Pro Tip: Just like you would sharpen/hone your knives, did you know you can also extend the life of your paring knife by doing this too? If you have knives you care about and own a Sharpening Steel, make sure you hone your paring knife before every use. Believe me, once I tried this out it made cutting citrus zest SO much easier since I had a nice sharp blade to work with. You can pick up a sharpening steel for relatively cheap online, and save yourself the trouble of having to go and constantly replace your paring knives. Saving money, that’s my gift to you all.
2 oz. Camus Cognac
3/4 oz. Amaro Nonino
1/4 oz. organic medium amber maple syrup
1/2 oz. freshly squeezed lemon juice (Eureka lemon used here)
3 dashes Fee Brothers Black Walnut Bitters
2 dashes Angostura Bitters
2″ long strip lemon peel for garnish
In a mixing glass 2/3 filled with ice, add cognac, amaro, maple syrup, lemon juice and bitters. Stir to chill about 30 seconds. Strain into a rocks glass over ice. Express lemon oils from the peel over the drink and add the zest to the glass.
Lemony aroma that has a bright, clean start that eases into a warm, nutty sweetness. I served this cocktail over a large (2″ square, like this one) ice cube and found that the slow dilution kept this balanced the whole time I sipped it.
Weise’s cocktail was a Pisco Sour and since this is my first time trying this out, I’m sticking, mostly, with his measurements. To get the right consistency, he suggests using a very wheat-y beer. There’s some scientific stuff about proteins and such that I have not provided for you to read. You can open a new tab if you’re really interested and have the internet tell you about it.
So which continents did I hit? Well, the limes were from Mexico (they’re not in season here right now) so there’s North America. The Pisco was from Peru, so there you have South America. Angostura Bitters are from Trinadad, but that’s still in the Americas (shoot!). The Hefe-Weizen’s Germany so we got Europe covered. And the added touch? Orange Flower Water, from Lebanon. So there’s Asia. BOOM! Four out of seven is not bad in my book.
Now that school is over, let’s make a drink!
Adapted from Brady Weise:
1-1/2 oz. Encanto Pisco
1-1/2 oz. Paulaner Hefe-Weizen Beer
1 oz. freshly squeezed lime juice
1/2 oz. simple syrup
1/4 tsp. Orange Flower Water
3-4 dashes of Angostura Bitters
Pour the Orange Flower Water in the bottom of a rocks glass. Swirl to coat the entire inside of the glass and pour out remaining liquid. In a mixing glass, add lime juice, simple syrup, pisco and–slowly–beer. Using a Boston Shaker, hard shake for about 30 seconds. Strain into your rocks glass and give a few hard shakes to get foam out of the shaker and into the glass. Top with a few dashes of Angostura Bitters.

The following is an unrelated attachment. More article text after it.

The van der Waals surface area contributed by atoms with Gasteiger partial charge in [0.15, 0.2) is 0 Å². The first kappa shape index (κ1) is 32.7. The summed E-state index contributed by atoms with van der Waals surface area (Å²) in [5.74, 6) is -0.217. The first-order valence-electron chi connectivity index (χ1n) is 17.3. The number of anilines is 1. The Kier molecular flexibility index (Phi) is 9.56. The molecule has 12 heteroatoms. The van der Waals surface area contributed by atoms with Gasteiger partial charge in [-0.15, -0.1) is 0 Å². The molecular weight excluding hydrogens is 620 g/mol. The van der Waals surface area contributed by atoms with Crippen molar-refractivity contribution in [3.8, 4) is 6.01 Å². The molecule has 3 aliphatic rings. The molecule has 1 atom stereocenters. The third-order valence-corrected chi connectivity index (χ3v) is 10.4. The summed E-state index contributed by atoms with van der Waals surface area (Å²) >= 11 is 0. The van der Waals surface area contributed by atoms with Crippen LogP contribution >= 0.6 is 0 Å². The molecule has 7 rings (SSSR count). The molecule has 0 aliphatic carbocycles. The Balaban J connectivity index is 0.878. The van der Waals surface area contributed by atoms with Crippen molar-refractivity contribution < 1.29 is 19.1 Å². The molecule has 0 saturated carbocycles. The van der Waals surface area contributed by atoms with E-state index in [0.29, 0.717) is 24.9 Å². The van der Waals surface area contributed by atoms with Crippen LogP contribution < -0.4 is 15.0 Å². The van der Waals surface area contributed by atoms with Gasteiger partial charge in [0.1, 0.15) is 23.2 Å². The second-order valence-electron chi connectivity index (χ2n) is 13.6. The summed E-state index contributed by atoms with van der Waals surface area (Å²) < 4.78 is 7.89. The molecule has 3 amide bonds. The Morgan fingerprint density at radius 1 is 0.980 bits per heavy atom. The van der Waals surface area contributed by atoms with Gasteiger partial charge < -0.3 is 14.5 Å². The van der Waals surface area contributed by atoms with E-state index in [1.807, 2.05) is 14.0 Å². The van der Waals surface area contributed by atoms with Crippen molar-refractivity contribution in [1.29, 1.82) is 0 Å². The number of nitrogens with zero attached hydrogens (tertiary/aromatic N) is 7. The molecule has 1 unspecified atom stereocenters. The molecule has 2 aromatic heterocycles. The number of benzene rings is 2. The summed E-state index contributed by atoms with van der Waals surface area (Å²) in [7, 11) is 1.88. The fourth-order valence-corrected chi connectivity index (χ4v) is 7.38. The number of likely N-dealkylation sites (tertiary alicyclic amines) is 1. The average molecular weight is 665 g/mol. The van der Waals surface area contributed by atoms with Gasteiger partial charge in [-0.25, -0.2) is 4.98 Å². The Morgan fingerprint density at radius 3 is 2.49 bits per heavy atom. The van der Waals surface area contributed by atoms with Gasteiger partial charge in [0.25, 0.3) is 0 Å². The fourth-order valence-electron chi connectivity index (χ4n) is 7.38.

The result is similar to a regular Pisco Sour, except this version has some wheat in the finish and a sweet orange, floral aroma and taste. Overall tart with sweet grape, but a balanced tartness due to the orange flower water (after trying without, I prefer this less mouth-puckering version) that also compliments the wheat from the Hefe-Weizen. The head is thick, foamy, and slowly dissipates, showing its structure.
Thanks to Stewart for hosting this month and to Frederic for keeping Mixology Monday up and running.
In Other News
If you didn’t click on the link for 1886, and that’s fine, no one is forcing you to, more of my writing can be found on the Serious Drinks sitenow. What kind of stuff? Reviews of some of my favorite places to drink in Los Angeles, and first looks at some new places. Heading to L.A. soon? Check it out!
2 oz. Peat Monster Blended Malt Scotch Whisky
1 oz. Cocchi Vermouth di Torino
2 Dashes of Angostura Bitters
2 Dashes of Fee Brothers Walnut Bitters (if your local shop doesn’t carry them, ask them nicely to or get them on Amazon Here)
In a mixing glass 2/3 filled with ice, add all ingredients and stir to chill. Strain into a chilled cocktail glass or coupe. Find another synonym for chill.
The nose, wow, is all smoke with sweet chocolatey notes. The first sip will stop you in your tracks as you taste both savory and sweet. It’s like liquid candied bacon; that’s a good thing FYI. The bitters here are the key. While the black walnut plays off the sweet earthiness of the Cocchi, the Angostura softens the Peat Monster, creating a balancing act that tones the smoke just right. The cocktail has a wonderful mouthfeel with a hint of syrup.
I hate to admit it, but this month’s Mixology Monday almost had me stumped. Wrongly I assumed I had a great flipped recipe; until I tried it and was horribly mistaken. This month’s theme, Flip Flop!, hosted by Frederic from the Cocktail Virgin Slut blog, seemed straight forward enough. Take a recipe, exchange two or more ingredients while keeping the proportions the same. And there you go, new recipe.
The great thing behind these monthly challenges is that sometimes they really take you out of your comfort zone in the bar area. I am sitting here at the very end of the day, finally getting something down because I have spent a solid week of try and try agains. I feel like I’m in school.
Alas, something clicked. Lately I’ve been trying to familiarize myself more with the world of Rum and picked up a bottle of Rhum J.M Gold. I’m not 100% if I am including all of the correct information when stating its name. I DO know it is Rhum Agricole, which is made from sugarcane, as opposed to regular Rum which is mostly molasses produced. And that’s where my knowledge stops. The Ministry of Rum is a good place to go for more info. Anyway, so I have this bottle of golden rum with a nice spicy nose and paired it up with Pimms for a Manhattan variation. And it worked.
2 oz. Rhum J.M. Gold
1 oz. Pimm’s No. 1
3 dashes of Angostura Bitters
Luxardo Cherry for garnish
In a mixing glass 2/3 filled with ice, add the Rhum, Pimm’s and bitters. Stir and strain into a chilled cocktail coupe. Drop a cherry in for garnish.